Hot Hydrogen mysteriously atoms discovered in upper layer of atmosphere show why Mars lost water

Researchers find hot Hydrogen atom in Thermosphere

In a new find, researchers have discovered hot hydrogen atoms in the upper layer of Earth’s atmosphere known as thermosphere. Scientists consider it as an important discovery as it will change the current understanding of distribution of Hydrogen atoms in the atmosphere.

Hydrogen plays a very crucial role in governing the atmosphere of Earth and some study highly depend on the exact distribution of hydrogen in the atmosphere and wrong information can lead to large deviation from the true result.

The team of researchers from University of Illinois conducted the study and found that Hydrogen is lightest element present in the universe which also enables H atoms to easily travel against the gravity in the upward direction. This might also be the reason why Mars lost water after Hydrogen which makes two-third part of water escaped in the upper atmosphere.

“Hot H atoms had been theorized to exist at very high altitudes, above several thousand km, but our discovery that they exist as low as 250 km was truly surprising,” said Lara Waldrop, assistant professor of electrical and computer engineering and principle investigator of the project.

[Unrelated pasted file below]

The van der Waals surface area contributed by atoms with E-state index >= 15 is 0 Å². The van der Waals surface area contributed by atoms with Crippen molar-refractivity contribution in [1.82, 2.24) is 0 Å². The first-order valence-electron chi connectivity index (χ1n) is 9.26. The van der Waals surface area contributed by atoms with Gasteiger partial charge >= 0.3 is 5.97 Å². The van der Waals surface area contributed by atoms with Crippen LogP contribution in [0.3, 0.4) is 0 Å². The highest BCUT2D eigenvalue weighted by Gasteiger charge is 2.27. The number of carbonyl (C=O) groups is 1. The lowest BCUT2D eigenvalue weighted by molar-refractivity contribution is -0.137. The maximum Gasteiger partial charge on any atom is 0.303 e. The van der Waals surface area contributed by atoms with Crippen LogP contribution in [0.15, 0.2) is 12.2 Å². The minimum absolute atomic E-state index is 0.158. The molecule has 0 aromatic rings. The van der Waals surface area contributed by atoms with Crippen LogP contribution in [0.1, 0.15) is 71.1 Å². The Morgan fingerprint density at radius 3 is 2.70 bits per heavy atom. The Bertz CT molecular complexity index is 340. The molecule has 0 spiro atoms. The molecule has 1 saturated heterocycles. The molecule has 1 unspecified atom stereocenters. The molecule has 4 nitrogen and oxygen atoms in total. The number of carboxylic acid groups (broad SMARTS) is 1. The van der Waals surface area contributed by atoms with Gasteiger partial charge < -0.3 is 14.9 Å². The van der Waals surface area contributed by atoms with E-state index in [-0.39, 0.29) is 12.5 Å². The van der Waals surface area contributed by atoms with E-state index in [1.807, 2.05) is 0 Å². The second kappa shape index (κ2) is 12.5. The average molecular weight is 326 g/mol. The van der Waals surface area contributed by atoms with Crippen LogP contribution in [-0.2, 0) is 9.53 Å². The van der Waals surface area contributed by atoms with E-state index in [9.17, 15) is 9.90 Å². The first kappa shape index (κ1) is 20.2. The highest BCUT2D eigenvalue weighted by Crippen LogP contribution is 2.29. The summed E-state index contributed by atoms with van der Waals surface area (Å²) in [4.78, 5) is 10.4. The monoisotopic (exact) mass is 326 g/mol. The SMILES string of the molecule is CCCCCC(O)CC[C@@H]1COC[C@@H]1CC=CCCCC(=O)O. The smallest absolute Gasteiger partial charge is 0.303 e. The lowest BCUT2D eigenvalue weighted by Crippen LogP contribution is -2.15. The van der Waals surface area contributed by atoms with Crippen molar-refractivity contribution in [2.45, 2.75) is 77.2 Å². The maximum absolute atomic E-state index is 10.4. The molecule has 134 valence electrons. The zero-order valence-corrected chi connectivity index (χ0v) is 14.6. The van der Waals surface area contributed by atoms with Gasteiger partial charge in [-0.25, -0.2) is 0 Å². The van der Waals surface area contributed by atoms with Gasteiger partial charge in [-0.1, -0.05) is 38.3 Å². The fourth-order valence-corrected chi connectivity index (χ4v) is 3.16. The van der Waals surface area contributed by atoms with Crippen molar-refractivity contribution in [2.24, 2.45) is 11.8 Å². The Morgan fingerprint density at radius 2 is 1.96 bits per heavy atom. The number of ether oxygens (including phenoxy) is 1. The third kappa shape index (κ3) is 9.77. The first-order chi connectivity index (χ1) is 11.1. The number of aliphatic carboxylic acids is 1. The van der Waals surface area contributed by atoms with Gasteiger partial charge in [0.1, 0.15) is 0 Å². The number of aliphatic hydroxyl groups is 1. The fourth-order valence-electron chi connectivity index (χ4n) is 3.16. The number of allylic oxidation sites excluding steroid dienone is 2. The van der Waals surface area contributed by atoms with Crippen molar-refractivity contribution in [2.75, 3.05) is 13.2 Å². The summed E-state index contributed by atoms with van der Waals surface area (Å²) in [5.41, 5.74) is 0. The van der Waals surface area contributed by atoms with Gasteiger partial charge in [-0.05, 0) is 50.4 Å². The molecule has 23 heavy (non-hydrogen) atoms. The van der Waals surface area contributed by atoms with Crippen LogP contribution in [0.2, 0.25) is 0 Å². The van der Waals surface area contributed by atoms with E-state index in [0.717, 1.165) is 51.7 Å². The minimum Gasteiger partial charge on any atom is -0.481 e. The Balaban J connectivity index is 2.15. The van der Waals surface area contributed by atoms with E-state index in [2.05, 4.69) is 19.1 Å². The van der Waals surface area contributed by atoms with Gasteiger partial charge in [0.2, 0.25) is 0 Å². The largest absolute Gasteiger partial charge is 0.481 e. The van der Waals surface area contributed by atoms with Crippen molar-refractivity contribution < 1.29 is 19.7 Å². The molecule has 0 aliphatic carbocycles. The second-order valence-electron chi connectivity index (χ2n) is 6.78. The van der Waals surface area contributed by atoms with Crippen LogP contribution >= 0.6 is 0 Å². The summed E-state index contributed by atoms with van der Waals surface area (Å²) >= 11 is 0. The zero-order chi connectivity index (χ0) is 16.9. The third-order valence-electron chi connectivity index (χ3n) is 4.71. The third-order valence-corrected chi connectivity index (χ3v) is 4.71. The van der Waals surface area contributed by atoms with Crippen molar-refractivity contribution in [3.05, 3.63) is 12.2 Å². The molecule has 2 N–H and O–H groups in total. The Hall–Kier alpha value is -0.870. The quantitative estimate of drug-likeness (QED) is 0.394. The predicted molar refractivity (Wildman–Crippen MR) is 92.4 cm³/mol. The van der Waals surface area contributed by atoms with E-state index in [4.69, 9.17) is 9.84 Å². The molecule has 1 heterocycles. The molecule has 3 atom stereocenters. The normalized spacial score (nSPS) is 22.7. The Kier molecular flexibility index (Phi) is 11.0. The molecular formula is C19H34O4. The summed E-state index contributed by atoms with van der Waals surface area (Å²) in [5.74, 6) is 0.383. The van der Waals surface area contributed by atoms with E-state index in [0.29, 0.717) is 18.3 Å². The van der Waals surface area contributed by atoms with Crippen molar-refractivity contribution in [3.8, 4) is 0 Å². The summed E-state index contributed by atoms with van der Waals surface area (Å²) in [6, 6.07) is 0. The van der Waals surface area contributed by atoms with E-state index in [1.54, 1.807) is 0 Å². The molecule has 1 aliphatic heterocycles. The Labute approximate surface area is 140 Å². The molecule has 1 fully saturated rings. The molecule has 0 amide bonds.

According to researchers, present models of physics and distribution of elements in atmosphere have some flaws. Earlier, researchers did not expect hot H atoms to be in thermosphere — an atmospheric layer which is directly above the mesosphere and below the exosphere, it extends from about 90 km (56 miles) to between 500 and 1,000 km (311 to 621 miles) above our planet.

“We know that there must be a source of hot H atoms, either in the local thermosphere or in more distant layers of the atmosphere, but we do not have a solid answer yet,” said Waldrop.

For the study, researchers analysed the data collected by the NASA’s TIMED satellite. Study authors calculated the scattering of solar photons in the upper layers of atmosphere. The researchers developed a model of the radiative transfer of the scattered emission along with a new analysis technique that incorporated a transition region between the lower and upper extents of the H distribution.

Study on a larger scale is required to confirm the origin and exact composition of hot H atoms in the atmosphere.

The study appeared in the journal Nature Communications.

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